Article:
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Yle's election compass out now — in English

More than 30,000 people are running for election to local councils in June. 

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Image: Yle
Yle News

Candidates for election to all 293 local councils in mainland Finland have filled in their answers to Yle's election compass, offering a useful tool for those looking to find out more about the elections.

Almost everyone resident in Finland can vote in the local elections regardless of citizenship. You can check your own eligibility using this online tool.

The compass allows anyone to answer a series of questions, and see how their answers match up with candidates. The programme calculates which candidates think like the voter about a range of hot political topics, ranking parties and candidates accordingly.

The compass was formulated by Yle's Finnish language news and current affairs unit, and translated by Yle News.

In total there are more than 30,000 candidates standing for election, and more than 15,000 have submitted their answers to the election compass.

The compass includes 26 claims or questions, with 21 national claims and five specific to the locality. Some of the questions ask users to rank policy measures in order of priority.

Each of the nearly 300 local councils therefore has a distinct election compass. The compass will even suggest where you might like to move, if you want candidates that are more closely aligned with your own political opinions.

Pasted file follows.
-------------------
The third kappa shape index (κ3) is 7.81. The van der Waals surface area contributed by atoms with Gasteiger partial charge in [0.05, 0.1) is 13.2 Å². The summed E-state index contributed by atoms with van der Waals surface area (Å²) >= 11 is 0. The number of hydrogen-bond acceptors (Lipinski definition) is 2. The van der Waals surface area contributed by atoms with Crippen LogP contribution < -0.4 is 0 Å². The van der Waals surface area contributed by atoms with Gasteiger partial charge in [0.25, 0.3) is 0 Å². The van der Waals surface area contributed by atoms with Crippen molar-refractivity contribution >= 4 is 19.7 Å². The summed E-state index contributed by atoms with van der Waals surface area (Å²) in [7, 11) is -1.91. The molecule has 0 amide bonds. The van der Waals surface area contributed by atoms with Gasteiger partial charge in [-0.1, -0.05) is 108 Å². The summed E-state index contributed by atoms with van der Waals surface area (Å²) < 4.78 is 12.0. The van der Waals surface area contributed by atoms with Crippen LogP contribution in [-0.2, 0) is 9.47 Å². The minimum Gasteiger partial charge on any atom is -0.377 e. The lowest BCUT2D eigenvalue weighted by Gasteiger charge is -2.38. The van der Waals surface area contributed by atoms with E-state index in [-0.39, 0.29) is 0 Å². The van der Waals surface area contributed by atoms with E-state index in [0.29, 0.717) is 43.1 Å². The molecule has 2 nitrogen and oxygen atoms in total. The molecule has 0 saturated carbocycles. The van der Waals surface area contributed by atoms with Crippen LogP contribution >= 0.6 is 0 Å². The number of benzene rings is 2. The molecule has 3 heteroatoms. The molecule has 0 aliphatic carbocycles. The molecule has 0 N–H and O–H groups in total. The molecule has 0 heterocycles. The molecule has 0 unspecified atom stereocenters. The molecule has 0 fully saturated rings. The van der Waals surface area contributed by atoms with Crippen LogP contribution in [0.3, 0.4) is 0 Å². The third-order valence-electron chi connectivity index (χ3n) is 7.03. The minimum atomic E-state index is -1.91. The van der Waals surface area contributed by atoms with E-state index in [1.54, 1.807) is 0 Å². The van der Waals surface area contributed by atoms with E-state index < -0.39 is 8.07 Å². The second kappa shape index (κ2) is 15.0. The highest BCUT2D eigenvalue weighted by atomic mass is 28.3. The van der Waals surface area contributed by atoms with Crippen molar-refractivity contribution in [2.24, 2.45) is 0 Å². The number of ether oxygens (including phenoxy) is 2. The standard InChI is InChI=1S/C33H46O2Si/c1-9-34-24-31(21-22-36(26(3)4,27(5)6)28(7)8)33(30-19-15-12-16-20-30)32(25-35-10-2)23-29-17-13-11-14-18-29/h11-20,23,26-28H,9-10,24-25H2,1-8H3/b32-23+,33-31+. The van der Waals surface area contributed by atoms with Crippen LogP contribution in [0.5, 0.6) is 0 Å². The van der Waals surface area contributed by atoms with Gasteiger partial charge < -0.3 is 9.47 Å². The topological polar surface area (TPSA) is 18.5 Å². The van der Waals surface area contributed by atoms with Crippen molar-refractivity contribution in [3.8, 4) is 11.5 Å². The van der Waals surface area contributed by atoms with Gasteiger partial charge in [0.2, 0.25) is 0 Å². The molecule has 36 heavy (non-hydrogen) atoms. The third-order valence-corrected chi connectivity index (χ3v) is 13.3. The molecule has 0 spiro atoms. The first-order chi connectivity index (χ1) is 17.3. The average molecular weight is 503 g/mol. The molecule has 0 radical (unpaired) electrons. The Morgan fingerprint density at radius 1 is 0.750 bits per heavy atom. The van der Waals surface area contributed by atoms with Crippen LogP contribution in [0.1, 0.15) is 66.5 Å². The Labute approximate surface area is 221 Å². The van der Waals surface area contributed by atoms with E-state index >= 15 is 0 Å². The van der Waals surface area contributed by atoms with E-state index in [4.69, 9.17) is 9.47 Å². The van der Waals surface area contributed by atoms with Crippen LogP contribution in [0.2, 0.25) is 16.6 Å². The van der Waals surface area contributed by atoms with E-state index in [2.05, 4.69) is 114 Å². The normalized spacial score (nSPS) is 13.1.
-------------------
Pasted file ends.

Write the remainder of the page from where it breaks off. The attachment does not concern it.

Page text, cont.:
Candidates also have the chance to explain three election promises and three things they would like to defend, and they name a figure who serves as their political role model.

You can use the election compass here.

The All Points North podcast asked why it's important to vote in local elections. You can listen to the full podcast using the embedded player here or via Yle Areena, Spotify, Apple Podcasts or your usual podcast player using the RSS feed.

Article continues after audio.

The election compass has long been among Yle's most-popular election content. During the 2019 parliamentary election campaign some two million people used the compass. It is possible that during the municipal election that number may even grow, as voters are likely to be less familiar with the candidates — the majority of them are not regularly cited by news media.

The compass is therefore a product for the mass audience, but it is especially important for certain groups. According to a recent study by Tampere University, young people and those who don't follow politics so closely are particularly reliant on election compasses.

These groups are more likely to utilise the compass to help find their own candidate, whereas older people tend to use election compasses for fun.

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